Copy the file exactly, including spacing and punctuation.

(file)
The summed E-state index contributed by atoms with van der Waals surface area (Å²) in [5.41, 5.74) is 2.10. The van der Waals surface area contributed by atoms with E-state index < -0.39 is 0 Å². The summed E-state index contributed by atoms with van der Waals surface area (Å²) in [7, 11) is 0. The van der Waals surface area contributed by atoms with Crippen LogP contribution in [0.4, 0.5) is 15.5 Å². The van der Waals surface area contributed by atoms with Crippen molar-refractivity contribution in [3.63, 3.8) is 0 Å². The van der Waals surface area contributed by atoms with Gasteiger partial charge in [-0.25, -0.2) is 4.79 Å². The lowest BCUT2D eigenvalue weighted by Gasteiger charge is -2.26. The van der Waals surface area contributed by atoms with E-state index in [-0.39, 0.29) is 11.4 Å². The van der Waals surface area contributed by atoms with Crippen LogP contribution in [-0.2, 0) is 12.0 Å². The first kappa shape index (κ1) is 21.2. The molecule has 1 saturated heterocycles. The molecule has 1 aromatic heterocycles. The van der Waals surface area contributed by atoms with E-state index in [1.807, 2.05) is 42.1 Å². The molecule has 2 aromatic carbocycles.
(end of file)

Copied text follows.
The summed E-state index contributed by atoms with van der Waals surface area (Å²) in [5.41, 5.74) is 2.10. The van der Waals surface area contributed by atoms with E-state index < -0.39 is 0 Å². The summed E-state index contributed by atoms with van der Waals surface area (Å²) in [7, 11) is 0. The van der Waals surface area contributed by atoms with Crippen LogP contribution in [0.4, 0.5) is 15.5 Å². The van der Waals surface area contributed by atoms with Crippen molar-refractivity contribution in [3.63, 3.8) is 0 Å². The van der Waals surface area contributed by atoms with Gasteiger partial charge in [-0.25, -0.2) is 4.79 Å². The lowest BCUT2D eigenvalue weighted by Gasteiger charge is -2.26. The van der Waals surface area contributed by atoms with E-state index in [-0.39, 0.29) is 11.4 Å². The van der Waals surface area contributed by atoms with Crippen LogP contribution in [-0.2, 0) is 12.0 Å². The first kappa shape index (κ1) is 21.2. The molecule has 1 saturated heterocycles. The molecule has 1 aromatic heterocycles. The van der Waals surface area contributed by atoms with E-state index in [1.807, 2.05) is 42.1 Å². The molecule has 2 aromatic carbocycles.